Like all medicines, Fendrix can cause side effects, although not everybody gets them.

The following side effects may happen with this vaccine. Their frequency is defined using the conventions listed below:

Very common: these may occur with more than 1 in 10 doses of the vaccine

Common: these may occur with up to 1 in 10 doses of the vaccine

Uncommon: these may occur with up to 1 in 100 doses of the vaccine

Rare: these may occur with up to 1 in 1,000 doses of the vaccine

Very rare: these may occur with up to 1 in 10,000 doses of the vaccine

Very common

  • headache
  • feeling tired
  • pain or discomfort where the injection was given.


  • redness or swelling where the injection was given
  • fever
  • stomach and digestion problems.


  • chills
  • red, raised skin rash
  • other reactions where the injection was given.


  • allergy
  • hot flushes
  • feeling dizzy
  • feeling thirsty
  • feeling nervous
  • infection caused by a virus
  • back pain, swelling of your tendons.

Additionally, the following side effects have also been reported with other hepatitis B vaccines:

Very rare

  • fits
  • fainting
  • problems with the nerves of your eye (optic neuritis)
  • multiple sclerosis
  • loss of feeling or problems moving some parts of your body
  • severe headache with a stiff neck
  • numbness or weakness of the arms and legs (neuropathy), inflammation of nerves (neuritis), weakness and paralysis in the extremities and often progressing to the chest and face (Guillain-Barre syndrome), swelling or infection of the brain (encephalitis, encephalopathy).
  • allergic reactions, including anaphylactoid reactions. These may be local or widespread rashes that may be itchy or blistering, swelling of the eyes and face, difficulty in breathing or swallowing, a sudden drop in blood pressure and loss of consciousness. Such reactions may occur before leaving the doctor’s surgery. However, you should seek immediate treatment in any event.

If any of the side effects gets serious, or if you notice any side effects not listed in this leaflet, please tell your doctor or pharmacist.

How to store Fendrix

Keep out of the reach and sight of children.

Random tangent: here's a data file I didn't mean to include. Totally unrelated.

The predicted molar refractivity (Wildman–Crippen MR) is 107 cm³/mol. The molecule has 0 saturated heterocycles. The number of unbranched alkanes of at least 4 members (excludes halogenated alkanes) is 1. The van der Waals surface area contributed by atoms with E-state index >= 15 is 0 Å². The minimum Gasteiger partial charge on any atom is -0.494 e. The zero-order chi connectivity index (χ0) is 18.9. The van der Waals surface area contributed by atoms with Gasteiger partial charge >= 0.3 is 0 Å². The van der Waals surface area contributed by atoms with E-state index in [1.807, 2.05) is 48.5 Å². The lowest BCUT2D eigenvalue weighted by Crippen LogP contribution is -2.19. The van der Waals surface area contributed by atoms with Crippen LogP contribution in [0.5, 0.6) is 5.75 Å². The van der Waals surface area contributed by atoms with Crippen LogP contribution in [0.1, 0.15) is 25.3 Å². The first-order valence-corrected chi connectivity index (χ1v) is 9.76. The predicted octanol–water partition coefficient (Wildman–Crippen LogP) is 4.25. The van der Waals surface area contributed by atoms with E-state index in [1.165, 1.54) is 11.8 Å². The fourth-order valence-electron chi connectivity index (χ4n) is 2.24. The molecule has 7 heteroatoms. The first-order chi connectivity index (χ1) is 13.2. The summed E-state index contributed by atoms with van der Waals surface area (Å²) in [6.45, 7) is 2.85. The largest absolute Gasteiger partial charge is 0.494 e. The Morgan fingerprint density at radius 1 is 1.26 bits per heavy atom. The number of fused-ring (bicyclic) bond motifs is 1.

Do not use Fendrix after the expiry date which is stated on the carton. The expiry date refers to the last day of that month.

Store in a refrigerator (2°C – 8°C).

Store in the original package in order to protect from light.

Do not freeze. Freezing destroys the vaccine.

Medicines should not be disposed of via wastewater or household waste. Ask your pharmacist how to dispose of medicines no longer required. These measures will help to protect the environment.

Further information

What Fendrix contains

The active substance in 1 dose (0.5 ml) of Fendrix is:

Hepatitis B surface antigen

20 micrograms

adjuvanted by AS04C containing:   – 3-0-desacyl-4′- monophosphoryl lipid A (MPL)2

50 micrograms

adsorbed on aluminium phosphate (0.5 milligrams Al3+ in total)

produced in yeast cells (Saccharomyces cerevisiae) by recombinant DNA technology.

The other ingredients in Fendrix are: sodium chloride, water for injections. What Fendrix looks like and contents of the pack

Suspension for injection in a prefilled syringe.

Fendrix is a white, milky suspension presented in a glass prefilled syringe (0.5 ml).

Fendrix is available in packs of 1 (with or without a separate needle) and in a pack size of 10 without needles.

Not all pack sizes may be marketed.

The following information is intended for medical or healthcare professionals only Upon storage, a fine white deposit with a clear colourless supernatant can be observed.

Before administration, the vaccine should be well shaken to obtain a slightly opaque, white suspension.

The vaccine should be visually inspected both before and after re-suspension for any foreign particulate matter and/or change in physical appearance. The vaccine must not be used if any change in the appearance of the vaccine has taken place.

Any unused vaccine or waste material should be disposed of in accordance with local requirements.

Fendrix should not be given to subjects with hypersensitivity to the active substance or to any of the excipients.

Fendrix should not be given to subjects with hypersensitivity after previous administration of other hepatitis B vaccines.

Fendrix should not be given to subjects suffering from acute severe febrile illness. The presence of a minor infection such as a cold, is not a contraindication for immunisation.

Fendrix should be injected intramuscularly in the deltoid region.

Since intramuscular administration into the gluteal muscle could lead to a suboptimal response to the vaccine, this route should be avoided.

Fendrix should under no circumstances be administered intradermally or intravenously.

As pre-haemodialysis and haemodialysis patients are particularly exposed to HBV and have a higher risk to become chronically infected, a precautionary attitude should be considered i.e. giving a booster dose in order to ensure a protective antibody level as defined by national recommendations and guidelines.

Appropriate medical treatment should always be readily available in case of rare anaphylactic reactions following the administration of the vaccine.